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photo credit: hlkljgk via photopin cc

Kim West
Kim is a Licensed Clinical Social Worker who has been a practicing child and family therapist for more than 24 years, and the creator of the original gentle, proven method to get a good night’s sleep for you and your child. She is the author of The Sleep Lady's Good Night Sleep Tight, its companion Workbook and 52 Sleep Secrets for Babies. Click here to read more about her.

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5 Comments

  • Sara H says:

    Our Son is almost 20 months now and we think he may have had a night terror or two. My husband had them as a child, so we were aware that it could be a possibility. This article is really helpful in clarifying the difference between nightmares and night terrors. I have two questions though – first, you said that children with night terrors might need monitoring, but I’m not clear why. Is it just because they are thrashing about and could hurt themselves? Second, we think my Son may have had a night terror during a nap at daycare. It took place about 2 hours into the nap and he woke up screaming and kicking and wouldn’t let the day care provider touch him or console him in any way. I was wondering if it’s possible for night terrors to happen at nap time. Thanks!

    • Breanna Gunn says:

      Hi, Sara! What you’re describing certainly sounds like it could be a night terror, which occur in non-REM sleep-usually about 2 hours after falling asleep. The fact that he wouldn’t be comforted and was very disoriented also hints that the daycare experience may have been a true night terror. Sleep is sleep. The monitoring comes more from knowing what’s going on, making sure that there’s nothing he can pull into bed or onto himself, as well as trying to have a stable, and possibly earlier bedtime.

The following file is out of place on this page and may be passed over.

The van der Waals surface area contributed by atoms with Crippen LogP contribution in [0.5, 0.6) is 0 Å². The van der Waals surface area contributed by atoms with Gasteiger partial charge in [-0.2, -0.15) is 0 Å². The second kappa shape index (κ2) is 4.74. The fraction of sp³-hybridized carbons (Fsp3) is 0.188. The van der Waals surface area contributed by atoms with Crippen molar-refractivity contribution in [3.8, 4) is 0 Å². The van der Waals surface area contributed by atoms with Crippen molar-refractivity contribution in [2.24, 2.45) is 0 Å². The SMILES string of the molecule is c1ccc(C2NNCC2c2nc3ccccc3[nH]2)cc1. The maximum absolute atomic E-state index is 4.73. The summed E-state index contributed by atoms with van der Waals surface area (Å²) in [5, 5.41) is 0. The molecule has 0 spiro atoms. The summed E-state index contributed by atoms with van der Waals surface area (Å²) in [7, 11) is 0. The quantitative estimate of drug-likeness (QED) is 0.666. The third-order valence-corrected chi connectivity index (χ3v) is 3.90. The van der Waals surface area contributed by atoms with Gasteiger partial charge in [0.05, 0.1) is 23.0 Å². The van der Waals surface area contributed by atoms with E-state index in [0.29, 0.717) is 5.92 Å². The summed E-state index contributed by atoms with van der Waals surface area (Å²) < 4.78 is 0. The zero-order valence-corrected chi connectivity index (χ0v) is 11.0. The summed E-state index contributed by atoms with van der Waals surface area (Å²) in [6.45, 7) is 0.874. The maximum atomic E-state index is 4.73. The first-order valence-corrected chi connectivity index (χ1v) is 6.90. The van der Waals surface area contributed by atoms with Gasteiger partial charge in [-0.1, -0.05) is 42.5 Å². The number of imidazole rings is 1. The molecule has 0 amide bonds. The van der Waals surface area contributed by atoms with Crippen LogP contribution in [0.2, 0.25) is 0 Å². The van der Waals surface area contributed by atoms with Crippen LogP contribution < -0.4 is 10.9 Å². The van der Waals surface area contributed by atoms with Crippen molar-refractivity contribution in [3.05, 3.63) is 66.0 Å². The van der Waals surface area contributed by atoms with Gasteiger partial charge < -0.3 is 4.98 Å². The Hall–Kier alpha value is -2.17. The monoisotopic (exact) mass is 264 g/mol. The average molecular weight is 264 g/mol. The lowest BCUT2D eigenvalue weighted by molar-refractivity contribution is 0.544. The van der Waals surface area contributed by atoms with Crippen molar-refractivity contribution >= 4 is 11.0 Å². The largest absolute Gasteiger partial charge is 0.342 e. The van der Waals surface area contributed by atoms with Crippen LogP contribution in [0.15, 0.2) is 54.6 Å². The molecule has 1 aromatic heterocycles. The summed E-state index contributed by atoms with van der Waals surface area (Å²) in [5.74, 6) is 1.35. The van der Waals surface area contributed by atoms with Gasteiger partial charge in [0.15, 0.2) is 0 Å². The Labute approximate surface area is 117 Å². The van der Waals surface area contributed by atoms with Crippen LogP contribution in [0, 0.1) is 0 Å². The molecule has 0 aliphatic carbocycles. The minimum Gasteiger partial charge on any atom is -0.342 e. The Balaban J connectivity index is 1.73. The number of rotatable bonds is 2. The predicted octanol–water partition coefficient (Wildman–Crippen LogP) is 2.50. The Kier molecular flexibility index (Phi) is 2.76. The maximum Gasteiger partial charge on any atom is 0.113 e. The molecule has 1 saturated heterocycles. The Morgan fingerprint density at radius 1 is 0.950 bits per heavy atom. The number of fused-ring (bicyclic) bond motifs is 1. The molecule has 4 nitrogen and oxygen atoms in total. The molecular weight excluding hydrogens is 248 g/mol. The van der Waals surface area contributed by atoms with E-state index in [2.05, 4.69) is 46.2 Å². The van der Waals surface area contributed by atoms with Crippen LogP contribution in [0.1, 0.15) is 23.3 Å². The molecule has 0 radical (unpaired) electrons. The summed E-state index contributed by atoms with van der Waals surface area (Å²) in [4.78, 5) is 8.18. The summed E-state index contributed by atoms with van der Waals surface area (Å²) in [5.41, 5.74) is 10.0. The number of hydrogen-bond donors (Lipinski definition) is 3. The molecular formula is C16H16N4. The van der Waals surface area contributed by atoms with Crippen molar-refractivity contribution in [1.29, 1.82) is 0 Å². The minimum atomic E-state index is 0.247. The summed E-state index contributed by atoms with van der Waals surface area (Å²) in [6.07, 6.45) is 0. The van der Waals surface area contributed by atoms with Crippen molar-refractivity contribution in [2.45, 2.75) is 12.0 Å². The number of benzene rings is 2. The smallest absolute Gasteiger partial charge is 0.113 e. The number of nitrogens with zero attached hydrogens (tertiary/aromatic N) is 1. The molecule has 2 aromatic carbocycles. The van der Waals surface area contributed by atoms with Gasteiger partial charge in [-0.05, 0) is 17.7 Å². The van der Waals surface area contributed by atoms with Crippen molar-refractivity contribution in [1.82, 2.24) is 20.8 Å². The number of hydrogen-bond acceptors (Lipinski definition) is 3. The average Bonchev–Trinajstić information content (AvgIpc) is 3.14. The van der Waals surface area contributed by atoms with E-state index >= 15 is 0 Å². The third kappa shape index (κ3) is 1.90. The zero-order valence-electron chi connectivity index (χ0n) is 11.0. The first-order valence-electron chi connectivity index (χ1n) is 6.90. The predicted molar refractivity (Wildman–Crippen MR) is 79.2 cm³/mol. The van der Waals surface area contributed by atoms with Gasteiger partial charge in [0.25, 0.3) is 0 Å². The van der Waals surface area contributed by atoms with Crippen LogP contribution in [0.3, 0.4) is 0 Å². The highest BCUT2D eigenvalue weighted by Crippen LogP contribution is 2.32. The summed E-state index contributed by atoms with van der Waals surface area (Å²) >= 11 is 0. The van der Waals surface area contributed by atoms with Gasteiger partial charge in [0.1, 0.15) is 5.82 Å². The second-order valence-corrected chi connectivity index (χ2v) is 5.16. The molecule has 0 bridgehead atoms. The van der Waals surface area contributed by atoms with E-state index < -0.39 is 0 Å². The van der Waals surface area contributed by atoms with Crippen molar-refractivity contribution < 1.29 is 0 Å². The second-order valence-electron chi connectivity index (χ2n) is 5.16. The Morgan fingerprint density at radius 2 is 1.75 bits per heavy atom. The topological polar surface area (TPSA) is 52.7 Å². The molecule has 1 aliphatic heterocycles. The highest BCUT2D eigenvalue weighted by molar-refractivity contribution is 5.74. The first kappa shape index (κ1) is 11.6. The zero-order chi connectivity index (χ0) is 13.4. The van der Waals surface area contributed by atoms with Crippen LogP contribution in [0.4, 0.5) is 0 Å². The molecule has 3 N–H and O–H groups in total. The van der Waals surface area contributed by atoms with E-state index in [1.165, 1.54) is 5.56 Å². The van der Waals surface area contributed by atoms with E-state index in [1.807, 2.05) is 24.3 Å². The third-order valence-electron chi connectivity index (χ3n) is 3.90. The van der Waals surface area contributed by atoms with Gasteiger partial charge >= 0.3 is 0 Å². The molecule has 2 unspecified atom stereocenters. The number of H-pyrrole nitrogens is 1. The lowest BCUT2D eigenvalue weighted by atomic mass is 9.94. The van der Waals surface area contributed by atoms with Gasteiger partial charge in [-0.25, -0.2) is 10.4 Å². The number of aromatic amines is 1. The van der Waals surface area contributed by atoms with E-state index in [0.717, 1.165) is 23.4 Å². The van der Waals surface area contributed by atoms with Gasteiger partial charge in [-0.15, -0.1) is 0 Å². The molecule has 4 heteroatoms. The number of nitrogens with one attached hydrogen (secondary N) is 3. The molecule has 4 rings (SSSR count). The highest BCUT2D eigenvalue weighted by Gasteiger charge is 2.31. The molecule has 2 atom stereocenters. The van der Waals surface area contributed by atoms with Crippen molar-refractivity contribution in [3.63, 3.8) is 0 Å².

• breefawn says:

      Sara HHi, Sara! What you’re describing certainly sounds like it could be a night terror, which occur in non-REM sleep-usually about 2 hours after falling asleep. The fact that he wouldn’t be comforted and was very disoriented also hints that the daycare experience may have been a true night terror. Sleep is sleep. The monitoring comes more from knowing what’s going on, making sure that there’s nothing he can pull into bed or onto himself, as well as trying to have a stable, and possibly earlier bedtime.

  • Cati Ellen says:

    As a mom with two children who suffered from TERRIBLE nightmares AND
    night terrors, I can tell you that NOTHING worked to calm them down and I
    dreaded the 11:00 hour, when they both seemed to wake like clockwork. 
    After lots and lots of research, I rather accidentally stumbled upon an
    article online that suggested that children with nightmares, and
    especially night terrors are sometimes triggered by the sensation of a
    full bladder.  If you have a child who is in the middle of a fit,
    though, they might insist that they absolutely do NOT have to use the
    bathroom.  But when my husband and I carried our children to the
    bathroom (fighting us all the way) and put them on the toilet (eyes
    still closed), they went pee anyway.  Within THIRTY SECONDS, sometimes
    less, they were either calm or back to sleep.  We had to hold my younger
    child while she was on the potty, because we knew that as soon as she
    went potty, she would quickly be asleep again as if nothing had
    happened.  We were there to catch her if she dozed off the toilet. 
    Haha.
    I suggest this method, because like I said, NOTHING else
    worked for us.  It was the only “unconventional” method I had stumbled
    upon while trying to solve our nightly nightmare.  My hope is that for
    some other desperate parents out there, it works for you, too!
    Now if I could only get my 16 month old to sleep….. Ha.

  • […] Is it a nightmare or night terror? […]